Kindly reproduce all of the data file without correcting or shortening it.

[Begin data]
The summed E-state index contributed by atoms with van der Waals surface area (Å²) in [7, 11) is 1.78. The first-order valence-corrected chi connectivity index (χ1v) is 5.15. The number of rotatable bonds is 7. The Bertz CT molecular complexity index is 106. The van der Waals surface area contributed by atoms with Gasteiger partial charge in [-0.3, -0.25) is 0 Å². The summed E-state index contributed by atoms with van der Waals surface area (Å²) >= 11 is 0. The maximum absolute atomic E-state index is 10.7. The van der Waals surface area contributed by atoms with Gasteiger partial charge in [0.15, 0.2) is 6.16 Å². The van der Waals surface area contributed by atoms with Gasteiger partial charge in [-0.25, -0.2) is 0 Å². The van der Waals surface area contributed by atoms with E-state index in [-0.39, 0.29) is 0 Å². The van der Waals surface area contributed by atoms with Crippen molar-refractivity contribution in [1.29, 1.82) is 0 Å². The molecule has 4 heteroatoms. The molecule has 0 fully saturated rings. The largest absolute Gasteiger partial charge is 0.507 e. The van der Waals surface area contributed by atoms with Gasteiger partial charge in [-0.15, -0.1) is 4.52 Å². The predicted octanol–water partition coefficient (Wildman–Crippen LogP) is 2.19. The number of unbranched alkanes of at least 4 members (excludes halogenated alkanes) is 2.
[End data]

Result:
The summed E-state index contributed by atoms with van der Waals surface area (Å²) in [7, 11) is 1.78. The first-order valence-corrected chi connectivity index (χ1v) is 5.15. The number of rotatable bonds is 7. The Bertz CT molecular complexity index is 106. The van der Waals surface area contributed by atoms with Gasteiger partial charge in [-0.3, -0.25) is 0 Å². The summed E-state index contributed by atoms with van der Waals surface area (Å²) >= 11 is 0. The maximum absolute atomic E-state index is 10.7. The van der Waals surface area contributed by atoms with Gasteiger partial charge in [0.15, 0.2) is 6.16 Å². The van der Waals surface area contributed by atoms with Gasteiger partial charge in [-0.25, -0.2) is 0 Å². The van der Waals surface area contributed by atoms with E-state index in [-0.39, 0.29) is 0 Å². The van der Waals surface area contributed by atoms with Crippen molar-refractivity contribution in [1.29, 1.82) is 0 Å². The molecule has 4 heteroatoms. The molecule has 0 fully saturated rings. The largest absolute Gasteiger partial charge is 0.507 e. The van der Waals surface area contributed by atoms with Gasteiger partial charge in [-0.15, -0.1) is 4.52 Å². The predicted octanol–water partition coefficient (Wildman–Crippen LogP) is 2.19. The number of unbranched alkanes of at least 4 members (excludes halogenated alkanes) is 2.